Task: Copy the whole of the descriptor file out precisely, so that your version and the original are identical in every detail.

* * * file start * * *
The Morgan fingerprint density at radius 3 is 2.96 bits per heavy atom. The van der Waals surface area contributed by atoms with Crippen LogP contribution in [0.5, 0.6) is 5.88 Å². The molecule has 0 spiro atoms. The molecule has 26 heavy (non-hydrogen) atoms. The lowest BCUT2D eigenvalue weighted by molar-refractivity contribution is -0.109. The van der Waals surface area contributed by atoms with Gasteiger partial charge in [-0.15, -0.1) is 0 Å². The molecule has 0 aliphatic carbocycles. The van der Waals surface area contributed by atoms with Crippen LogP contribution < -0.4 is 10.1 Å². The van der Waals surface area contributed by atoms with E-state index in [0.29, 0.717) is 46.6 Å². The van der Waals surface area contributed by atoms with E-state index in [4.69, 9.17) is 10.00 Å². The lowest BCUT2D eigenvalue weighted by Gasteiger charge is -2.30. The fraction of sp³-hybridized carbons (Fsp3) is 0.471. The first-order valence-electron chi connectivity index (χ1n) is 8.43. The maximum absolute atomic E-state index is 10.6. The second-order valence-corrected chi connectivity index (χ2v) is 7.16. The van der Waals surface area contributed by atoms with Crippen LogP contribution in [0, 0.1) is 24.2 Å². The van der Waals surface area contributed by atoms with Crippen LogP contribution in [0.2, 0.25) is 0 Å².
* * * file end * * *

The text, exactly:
The Morgan fingerprint density at radius 3 is 2.96 bits per heavy atom. The van der Waals surface area contributed by atoms with Crippen LogP contribution in [0.5, 0.6) is 5.88 Å². The molecule has 0 spiro atoms. The molecule has 26 heavy (non-hydrogen) atoms. The lowest BCUT2D eigenvalue weighted by molar-refractivity contribution is -0.109. The van der Waals surface area contributed by atoms with Gasteiger partial charge in [-0.15, -0.1) is 0 Å². The molecule has 0 aliphatic carbocycles. The van der Waals surface area contributed by atoms with Crippen LogP contribution < -0.4 is 10.1 Å². The van der Waals surface area contributed by atoms with E-state index in [0.29, 0.717) is 46.6 Å². The van der Waals surface area contributed by atoms with E-state index in [4.69, 9.17) is 10.00 Å². The lowest BCUT2D eigenvalue weighted by Gasteiger charge is -2.30. The fraction of sp³-hybridized carbons (Fsp3) is 0.471. The first-order valence-electron chi connectivity index (χ1n) is 8.43. The maximum absolute atomic E-state index is 10.6. The second-order valence-corrected chi connectivity index (χ2v) is 7.16. The van der Waals surface area contributed by atoms with Crippen LogP contribution in [0, 0.1) is 24.2 Å². The van der Waals surface area contributed by atoms with Crippen LogP contribution in [0.2, 0.25) is 0 Å².